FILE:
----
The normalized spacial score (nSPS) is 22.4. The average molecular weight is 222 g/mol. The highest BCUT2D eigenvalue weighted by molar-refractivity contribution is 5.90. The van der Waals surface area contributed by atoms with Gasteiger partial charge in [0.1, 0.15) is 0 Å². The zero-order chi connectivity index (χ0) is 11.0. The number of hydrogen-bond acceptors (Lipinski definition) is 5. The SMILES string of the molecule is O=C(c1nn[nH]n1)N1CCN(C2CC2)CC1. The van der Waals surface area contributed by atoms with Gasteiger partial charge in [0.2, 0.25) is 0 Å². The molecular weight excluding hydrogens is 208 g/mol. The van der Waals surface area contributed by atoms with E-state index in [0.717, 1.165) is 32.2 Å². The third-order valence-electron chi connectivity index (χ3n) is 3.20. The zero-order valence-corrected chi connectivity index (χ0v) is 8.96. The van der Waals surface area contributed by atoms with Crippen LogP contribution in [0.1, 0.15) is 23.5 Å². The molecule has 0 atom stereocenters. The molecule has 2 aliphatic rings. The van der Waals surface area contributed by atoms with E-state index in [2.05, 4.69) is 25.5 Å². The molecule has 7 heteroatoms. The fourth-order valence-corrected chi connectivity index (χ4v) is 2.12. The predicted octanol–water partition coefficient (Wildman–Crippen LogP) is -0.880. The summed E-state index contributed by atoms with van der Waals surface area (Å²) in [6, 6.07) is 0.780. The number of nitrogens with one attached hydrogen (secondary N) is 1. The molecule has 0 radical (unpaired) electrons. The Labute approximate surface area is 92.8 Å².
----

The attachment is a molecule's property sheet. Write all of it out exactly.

The normalized spacial score (nSPS) is 22.4. The average molecular weight is 222 g/mol. The highest BCUT2D eigenvalue weighted by molar-refractivity contribution is 5.90. The van der Waals surface area contributed by atoms with Gasteiger partial charge in [0.1, 0.15) is 0 Å². The zero-order chi connectivity index (χ0) is 11.0. The number of hydrogen-bond acceptors (Lipinski definition) is 5. The SMILES string of the molecule is O=C(c1nn[nH]n1)N1CCN(C2CC2)CC1. The van der Waals surface area contributed by atoms with Gasteiger partial charge in [0.2, 0.25) is 0 Å². The molecular weight excluding hydrogens is 208 g/mol. The van der Waals surface area contributed by atoms with E-state index in [0.717, 1.165) is 32.2 Å². The third-order valence-electron chi connectivity index (χ3n) is 3.20. The zero-order valence-corrected chi connectivity index (χ0v) is 8.96. The van der Waals surface area contributed by atoms with Crippen LogP contribution in [0.1, 0.15) is 23.5 Å². The molecule has 0 atom stereocenters. The molecule has 2 aliphatic rings. The van der Waals surface area contributed by atoms with E-state index in [2.05, 4.69) is 25.5 Å². The molecule has 7 heteroatoms. The fourth-order valence-corrected chi connectivity index (χ4v) is 2.12. The predicted octanol–water partition coefficient (Wildman–Crippen LogP) is -0.880. The summed E-state index contributed by atoms with van der Waals surface area (Å²) in [6, 6.07) is 0.780. The number of nitrogens with one attached hydrogen (secondary N) is 1. The molecule has 0 radical (unpaired) electrons. The Labute approximate surface area is 92.8 Å².